The Caja Costarricense de Seguro Social (CCSS) – Costa Rican Social Security – said Monday afternoon that six engineers who were in a training course in China and returned to the country with respiratory symptoms were not carrying the new coronavirus 2019-nCoV.
“This weekend we were alerted through 911, they were tested and found that they did not have that virus,” said Xiomara Badilla, head of Epidemiology at CCSS.
Although Costa Rica does not have the diagnostic capacity for the timely test to detect the new virus and must be sent outside the country, there are diagnostic tests for other respiratory viruses and these are also performed in cases of respiratory infections.
The six did test positive cases in these other tests.
In this way, the 2019-nCoV was completely ruled out and it was determined that the cause of their respiratory disease was different.
“We have no suspicious cases,” said Mario Ruiz Cubillo, medical manager of the CCSS.
A este momento NO tenemos ningún caso sospechoso de coronavirus 2019-nCoV en el país.
Seguimos con la vigilancia y las acciones preventivas.
Reiteramos: infórmese en fuentes oficiales.
— Ministerio de Salud (@msaludcr) January 23, 2020
The six are receiving medical attention based on their symptoms and health status. Not everyone had symptoms and none were in Wuhan, China (where the virus emerged), so they didn’t even qualify as strictly suspicious cases.
For a person to be determined as a suspicious case, they must meet several requirements.
According to the National Guidelines for Surveillance of Infection with Coronavirus 2019-nCoV, the first requirement is to have a severe acute respiratory infection (ARI). This is characterized by a fever greater than or equal to 38 ° C (100 F), sore throat or cough, dyspnea (respiratory distress), which has appeared in the last ten days and is in need of hospitalization.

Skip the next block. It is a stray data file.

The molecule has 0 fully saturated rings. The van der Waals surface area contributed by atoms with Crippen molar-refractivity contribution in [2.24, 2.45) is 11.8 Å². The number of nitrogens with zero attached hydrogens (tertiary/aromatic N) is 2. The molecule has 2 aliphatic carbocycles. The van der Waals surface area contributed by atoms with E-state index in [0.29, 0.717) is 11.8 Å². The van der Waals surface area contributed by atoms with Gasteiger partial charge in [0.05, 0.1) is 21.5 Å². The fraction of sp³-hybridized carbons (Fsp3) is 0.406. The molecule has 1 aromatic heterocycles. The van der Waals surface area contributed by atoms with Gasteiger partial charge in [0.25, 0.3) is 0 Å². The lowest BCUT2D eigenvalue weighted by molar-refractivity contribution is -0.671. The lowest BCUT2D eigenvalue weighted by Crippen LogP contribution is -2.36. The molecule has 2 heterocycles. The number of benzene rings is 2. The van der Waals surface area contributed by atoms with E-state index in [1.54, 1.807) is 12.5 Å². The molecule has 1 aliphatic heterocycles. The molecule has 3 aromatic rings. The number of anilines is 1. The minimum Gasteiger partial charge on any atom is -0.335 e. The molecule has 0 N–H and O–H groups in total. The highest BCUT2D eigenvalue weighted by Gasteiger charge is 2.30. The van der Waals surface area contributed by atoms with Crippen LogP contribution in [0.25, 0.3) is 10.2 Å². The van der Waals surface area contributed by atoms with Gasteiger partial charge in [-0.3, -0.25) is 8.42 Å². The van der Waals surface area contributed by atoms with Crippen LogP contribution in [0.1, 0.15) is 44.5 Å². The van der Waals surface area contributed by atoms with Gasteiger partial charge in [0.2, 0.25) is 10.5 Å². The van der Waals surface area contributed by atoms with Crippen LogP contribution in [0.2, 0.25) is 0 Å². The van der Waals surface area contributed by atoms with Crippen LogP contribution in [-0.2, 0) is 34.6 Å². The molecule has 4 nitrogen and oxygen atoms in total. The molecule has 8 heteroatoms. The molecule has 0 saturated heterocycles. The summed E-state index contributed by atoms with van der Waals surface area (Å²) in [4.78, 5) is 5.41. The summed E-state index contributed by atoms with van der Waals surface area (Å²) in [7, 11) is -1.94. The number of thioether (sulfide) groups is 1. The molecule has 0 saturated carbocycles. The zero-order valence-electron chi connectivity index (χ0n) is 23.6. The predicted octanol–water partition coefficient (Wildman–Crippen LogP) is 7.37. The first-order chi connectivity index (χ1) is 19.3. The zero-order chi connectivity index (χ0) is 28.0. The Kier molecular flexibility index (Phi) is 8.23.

That said, not all ARIs raise suspicion of 2019-nCoV. For this, the person had to have a history of travel or residence in Wuhan and have been there at least 14 days or less before the symptoms began.
There are other people who could also qualify as suspects, those who have fever, cough and respiratory distress, even if it is not serious, but who have been in close physical contact with a person with 2019-nCoV, or who would have been in a center of health in a country where cases have been reported.
“Each patient is treated individually. Each person will develop their own symptoms and, based on how it develops, attention will be given,” said Marco Boza, an Intensive Care specialist at Hospital Calderón Guardia and who is part of the committee that works on care protocols.
Eight CCSS professionals in Epidemiology, Emergencies, Intensive Care, Logistics, Finance and Communication work daily in the protocols of attention to possible people suspected of carrying the virus.
The CCSS Operations Coordination Center (CCO) has already been activated.
“Being active does not mean that we are in an emergency, what it means is that we are pending information from other countries and we monitor the situation to act in a timely manner if cases occur,” said Daniel Quesada, director of the Center of CCSS Emergency and Disaster Care.
For Boza, the CCSS is prepared to face an eventual or eventual cases of 2019-nCoV.